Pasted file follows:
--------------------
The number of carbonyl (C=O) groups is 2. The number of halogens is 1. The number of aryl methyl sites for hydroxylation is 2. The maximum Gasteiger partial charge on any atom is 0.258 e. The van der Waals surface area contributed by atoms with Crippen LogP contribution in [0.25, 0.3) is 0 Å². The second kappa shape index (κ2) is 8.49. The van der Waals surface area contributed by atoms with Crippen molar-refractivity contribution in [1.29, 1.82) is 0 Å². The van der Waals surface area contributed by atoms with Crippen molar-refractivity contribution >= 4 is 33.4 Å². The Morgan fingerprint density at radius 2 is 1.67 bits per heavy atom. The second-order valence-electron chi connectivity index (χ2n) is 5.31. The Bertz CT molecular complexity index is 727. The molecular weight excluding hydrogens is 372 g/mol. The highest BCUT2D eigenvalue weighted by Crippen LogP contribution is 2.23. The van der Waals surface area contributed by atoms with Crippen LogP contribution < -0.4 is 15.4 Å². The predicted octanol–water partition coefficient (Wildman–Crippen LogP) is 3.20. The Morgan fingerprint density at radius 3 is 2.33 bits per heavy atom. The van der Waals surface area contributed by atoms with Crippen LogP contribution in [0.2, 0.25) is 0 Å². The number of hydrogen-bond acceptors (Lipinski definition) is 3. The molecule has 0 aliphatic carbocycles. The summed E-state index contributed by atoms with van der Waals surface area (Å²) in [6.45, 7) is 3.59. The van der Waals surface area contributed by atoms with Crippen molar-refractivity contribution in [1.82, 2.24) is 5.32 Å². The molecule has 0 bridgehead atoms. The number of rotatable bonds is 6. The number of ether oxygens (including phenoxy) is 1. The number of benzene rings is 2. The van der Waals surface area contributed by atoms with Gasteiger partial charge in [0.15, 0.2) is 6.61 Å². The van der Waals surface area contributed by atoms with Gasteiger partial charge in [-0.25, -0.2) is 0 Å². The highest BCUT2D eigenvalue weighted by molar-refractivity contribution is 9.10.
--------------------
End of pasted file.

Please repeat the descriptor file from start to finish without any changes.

The number of carbonyl (C=O) groups is 2. The number of halogens is 1. The number of aryl methyl sites for hydroxylation is 2. The maximum Gasteiger partial charge on any atom is 0.258 e. The van der Waals surface area contributed by atoms with Crippen LogP contribution in [0.25, 0.3) is 0 Å². The second kappa shape index (κ2) is 8.49. The van der Waals surface area contributed by atoms with Crippen molar-refractivity contribution in [1.29, 1.82) is 0 Å². The van der Waals surface area contributed by atoms with Crippen molar-refractivity contribution >= 4 is 33.4 Å². The Morgan fingerprint density at radius 2 is 1.67 bits per heavy atom. The second-order valence-electron chi connectivity index (χ2n) is 5.31. The Bertz CT molecular complexity index is 727. The molecular weight excluding hydrogens is 372 g/mol. The highest BCUT2D eigenvalue weighted by Crippen LogP contribution is 2.23. The van der Waals surface area contributed by atoms with Crippen LogP contribution < -0.4 is 15.4 Å². The predicted octanol–water partition coefficient (Wildman–Crippen LogP) is 3.20. The Morgan fingerprint density at radius 3 is 2.33 bits per heavy atom. The van der Waals surface area contributed by atoms with Crippen LogP contribution in [0.2, 0.25) is 0 Å². The number of hydrogen-bond acceptors (Lipinski definition) is 3. The molecule has 0 aliphatic carbocycles. The summed E-state index contributed by atoms with van der Waals surface area (Å²) in [6.45, 7) is 3.59. The van der Waals surface area contributed by atoms with Crippen molar-refractivity contribution in [1.82, 2.24) is 5.32 Å². The molecule has 0 bridgehead atoms. The number of rotatable bonds is 6. The number of ether oxygens (including phenoxy) is 1. The number of benzene rings is 2. The van der Waals surface area contributed by atoms with Gasteiger partial charge in [0.15, 0.2) is 6.61 Å². The van der Waals surface area contributed by atoms with Gasteiger partial charge in [-0.25, -0.2) is 0 Å². The highest BCUT2D eigenvalue weighted by molar-refractivity contribution is 9.10.